Disappointed but proud - Henderson salutes Might Bite after Cup second
Might Bite may have found one too good in the Gold Cup but he did not duck out, either figuratively or literally, as he delivered a swashbuckling performance that left trainer Nicky Henderson swelling with pride.
On form alone Might Bite was the class horse in the field, but circumstance had turned against him on Gold Cup day. He was returning to Cheltenham for the first time since last year's RSA, which he almost lost after veering wildly right on the run-in, and running on testing ground over the longest trip of his career.
Yet Might Bite rose to the challenge, jumping beautifully and keeping on Native River's heels throughout while all others fell away. At the penultimate fence he even jumped into a narrow lead. Only after the last, when the fresh ground reserved for the Gold Cup gave way to the chewed-up surface of the hill, did Might Bite finally get left behind by the remorseless Native River.
"He can quicken but the trouble is the worst ground is after the last," said Henderson. "But it was great, he wasn't going to turn right today, he put his head down and fought all the way. His jumping was great. It was the right thing to do to track Native River, because no other horse got into the race.
"It was a great race, to see two horses jump the last like that after a tough steeplechase, and you realise 12 others can't even get into it.
"It was great and we're proud of him, his jumping was fantastic even considering that ground. You can't say he tried to shirk it today because he had every reason to turn right halfway up that run-in and say, 'Sod this for a game of soldiers, I'm off back'. He never flinched."
Henderson continued: "I think the horse has gone up in estimation despite the fact he's been beaten. It's always a difficult place to finish [in second] but we've been lucky over the years and you have to accept it. I'm still proud of him.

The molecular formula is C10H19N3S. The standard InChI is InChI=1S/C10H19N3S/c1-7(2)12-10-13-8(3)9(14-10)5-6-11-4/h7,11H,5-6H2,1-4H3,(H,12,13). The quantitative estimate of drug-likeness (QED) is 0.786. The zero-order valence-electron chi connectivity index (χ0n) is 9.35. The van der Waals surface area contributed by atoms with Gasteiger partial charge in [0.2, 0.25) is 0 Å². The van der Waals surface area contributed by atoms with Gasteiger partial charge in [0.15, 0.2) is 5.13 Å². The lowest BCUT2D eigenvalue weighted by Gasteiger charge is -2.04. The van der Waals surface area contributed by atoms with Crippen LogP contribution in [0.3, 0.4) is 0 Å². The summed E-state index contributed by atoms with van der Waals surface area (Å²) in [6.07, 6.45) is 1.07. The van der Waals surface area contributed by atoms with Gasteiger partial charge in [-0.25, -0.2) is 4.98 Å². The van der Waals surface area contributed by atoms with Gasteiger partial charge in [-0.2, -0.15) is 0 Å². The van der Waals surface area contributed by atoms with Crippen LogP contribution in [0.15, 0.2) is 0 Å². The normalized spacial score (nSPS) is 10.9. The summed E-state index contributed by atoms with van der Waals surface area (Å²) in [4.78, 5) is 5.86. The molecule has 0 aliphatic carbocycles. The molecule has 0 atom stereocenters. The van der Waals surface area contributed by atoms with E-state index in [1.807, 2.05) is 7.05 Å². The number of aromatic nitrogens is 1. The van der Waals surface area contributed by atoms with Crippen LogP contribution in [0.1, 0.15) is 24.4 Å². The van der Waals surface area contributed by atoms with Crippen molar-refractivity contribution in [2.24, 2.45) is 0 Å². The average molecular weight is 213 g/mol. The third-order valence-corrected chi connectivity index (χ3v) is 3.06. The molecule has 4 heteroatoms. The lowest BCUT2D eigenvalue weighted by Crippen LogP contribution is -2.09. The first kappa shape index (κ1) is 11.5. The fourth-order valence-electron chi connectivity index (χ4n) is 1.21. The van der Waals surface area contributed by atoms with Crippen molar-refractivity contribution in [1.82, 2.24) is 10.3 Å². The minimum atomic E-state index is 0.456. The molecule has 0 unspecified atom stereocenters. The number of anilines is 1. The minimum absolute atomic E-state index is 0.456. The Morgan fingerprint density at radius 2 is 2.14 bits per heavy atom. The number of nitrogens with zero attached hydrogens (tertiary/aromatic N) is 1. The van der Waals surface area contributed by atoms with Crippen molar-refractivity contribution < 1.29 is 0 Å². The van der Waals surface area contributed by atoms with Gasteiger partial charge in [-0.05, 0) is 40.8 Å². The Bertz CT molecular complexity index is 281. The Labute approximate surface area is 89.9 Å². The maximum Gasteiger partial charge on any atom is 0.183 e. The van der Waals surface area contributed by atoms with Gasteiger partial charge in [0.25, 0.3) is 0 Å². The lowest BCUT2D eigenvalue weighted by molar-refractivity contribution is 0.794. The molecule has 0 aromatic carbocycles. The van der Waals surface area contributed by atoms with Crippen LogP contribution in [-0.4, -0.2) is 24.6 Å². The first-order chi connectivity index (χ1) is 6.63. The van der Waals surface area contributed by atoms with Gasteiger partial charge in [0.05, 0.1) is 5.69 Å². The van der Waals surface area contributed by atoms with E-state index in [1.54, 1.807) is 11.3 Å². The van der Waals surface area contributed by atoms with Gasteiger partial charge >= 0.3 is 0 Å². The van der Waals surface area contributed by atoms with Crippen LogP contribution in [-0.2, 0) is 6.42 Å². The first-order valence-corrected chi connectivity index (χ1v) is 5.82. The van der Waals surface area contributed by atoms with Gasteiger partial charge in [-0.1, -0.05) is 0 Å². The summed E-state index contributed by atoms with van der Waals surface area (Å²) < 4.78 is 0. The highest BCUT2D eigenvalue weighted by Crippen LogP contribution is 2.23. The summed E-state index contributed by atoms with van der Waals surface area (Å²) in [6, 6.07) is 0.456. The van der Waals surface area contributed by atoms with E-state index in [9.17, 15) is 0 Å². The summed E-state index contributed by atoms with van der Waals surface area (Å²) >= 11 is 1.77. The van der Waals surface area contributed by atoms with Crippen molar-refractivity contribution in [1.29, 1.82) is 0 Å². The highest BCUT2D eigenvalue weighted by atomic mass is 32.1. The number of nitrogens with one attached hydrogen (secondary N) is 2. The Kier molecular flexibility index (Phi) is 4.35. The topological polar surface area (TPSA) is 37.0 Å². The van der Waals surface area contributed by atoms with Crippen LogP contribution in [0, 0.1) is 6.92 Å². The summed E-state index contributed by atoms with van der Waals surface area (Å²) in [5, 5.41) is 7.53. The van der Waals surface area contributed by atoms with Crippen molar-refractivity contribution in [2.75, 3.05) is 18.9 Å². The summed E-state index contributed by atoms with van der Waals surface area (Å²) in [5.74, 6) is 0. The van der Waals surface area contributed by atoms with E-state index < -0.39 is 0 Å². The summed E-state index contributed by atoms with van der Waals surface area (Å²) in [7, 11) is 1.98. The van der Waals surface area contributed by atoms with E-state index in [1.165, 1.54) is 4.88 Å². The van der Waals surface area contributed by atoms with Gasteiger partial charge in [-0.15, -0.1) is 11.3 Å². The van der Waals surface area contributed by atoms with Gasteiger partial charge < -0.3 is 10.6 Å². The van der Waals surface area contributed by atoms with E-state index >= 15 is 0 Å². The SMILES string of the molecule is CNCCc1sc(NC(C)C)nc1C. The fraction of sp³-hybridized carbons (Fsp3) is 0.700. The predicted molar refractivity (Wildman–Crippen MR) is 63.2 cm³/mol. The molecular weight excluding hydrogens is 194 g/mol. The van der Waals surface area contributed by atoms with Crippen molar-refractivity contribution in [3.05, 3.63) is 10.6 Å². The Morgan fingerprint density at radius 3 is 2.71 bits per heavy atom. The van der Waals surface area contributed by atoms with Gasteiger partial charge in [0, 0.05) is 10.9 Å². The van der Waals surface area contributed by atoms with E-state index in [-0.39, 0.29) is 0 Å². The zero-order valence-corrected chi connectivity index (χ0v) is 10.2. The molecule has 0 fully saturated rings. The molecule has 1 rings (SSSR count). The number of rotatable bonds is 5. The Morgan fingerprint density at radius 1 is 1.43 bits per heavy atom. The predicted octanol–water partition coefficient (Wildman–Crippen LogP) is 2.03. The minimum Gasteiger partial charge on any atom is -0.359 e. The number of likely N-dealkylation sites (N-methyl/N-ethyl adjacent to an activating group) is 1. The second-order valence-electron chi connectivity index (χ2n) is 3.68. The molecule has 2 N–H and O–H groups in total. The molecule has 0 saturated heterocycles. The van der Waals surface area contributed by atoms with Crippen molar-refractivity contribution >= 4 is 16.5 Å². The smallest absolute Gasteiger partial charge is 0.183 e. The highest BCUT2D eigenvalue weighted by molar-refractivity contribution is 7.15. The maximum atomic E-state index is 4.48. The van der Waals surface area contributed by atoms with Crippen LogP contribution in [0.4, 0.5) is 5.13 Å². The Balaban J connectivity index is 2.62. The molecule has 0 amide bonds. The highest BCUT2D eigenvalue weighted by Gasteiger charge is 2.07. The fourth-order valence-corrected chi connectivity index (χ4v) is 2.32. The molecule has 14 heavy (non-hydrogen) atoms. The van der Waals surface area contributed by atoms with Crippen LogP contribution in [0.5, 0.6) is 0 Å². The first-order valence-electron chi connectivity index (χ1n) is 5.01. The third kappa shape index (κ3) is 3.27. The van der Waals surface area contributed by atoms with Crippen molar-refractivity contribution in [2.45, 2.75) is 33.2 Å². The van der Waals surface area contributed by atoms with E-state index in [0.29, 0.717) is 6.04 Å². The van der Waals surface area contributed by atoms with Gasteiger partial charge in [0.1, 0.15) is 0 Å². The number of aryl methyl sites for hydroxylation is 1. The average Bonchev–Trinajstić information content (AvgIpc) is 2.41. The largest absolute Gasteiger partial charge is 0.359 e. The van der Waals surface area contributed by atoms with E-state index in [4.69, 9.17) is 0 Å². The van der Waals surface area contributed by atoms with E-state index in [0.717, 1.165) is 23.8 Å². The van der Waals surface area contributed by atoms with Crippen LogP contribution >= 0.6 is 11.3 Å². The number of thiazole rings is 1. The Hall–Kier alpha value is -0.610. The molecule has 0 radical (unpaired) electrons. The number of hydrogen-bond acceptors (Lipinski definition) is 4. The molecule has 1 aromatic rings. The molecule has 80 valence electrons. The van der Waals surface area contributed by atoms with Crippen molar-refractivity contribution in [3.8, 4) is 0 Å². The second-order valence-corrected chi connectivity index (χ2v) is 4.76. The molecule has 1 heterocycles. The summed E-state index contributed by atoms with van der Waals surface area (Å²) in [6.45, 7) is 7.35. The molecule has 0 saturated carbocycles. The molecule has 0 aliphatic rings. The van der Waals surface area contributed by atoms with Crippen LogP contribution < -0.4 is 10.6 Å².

"He hung on, he had his crack, he didn't go right, he didn't duck out, he didn't shirk it. It's disappointment and pride. Someone's got to finish second and we've made it a race. I'm very proud of the horse."
"We've got four weeks to Aintree, he did it last year after three weeks, and he gave himself a hard race then by trying to make it into four miles [in the RSA]," he said. "Let's see. I'd never say no, especially on good ground."
Anibale Fly stayed on late to take third at 33-1 after falling last time out in the Irish Gold Cup.
"I'm delighted with him," said trainer Tony Martin. "We're delighted he's come back to show he's not a bad horse. At Christmas we were really looking forward to this and the Irish Gold Cup, where we thought he had a real live chance.
"It's great to see him bounce back today. It's probably as deep as Cheltenham has seen the ground for some time and we coped. He handled it well and ran a blinder. There were just two good horses in front. Any day you have a third in the Gold Cup can't be bad."
He added: "We'll get him home and see how he is. I doubt we'll go to Aintree, he's only eight; we'll see what the boys think."
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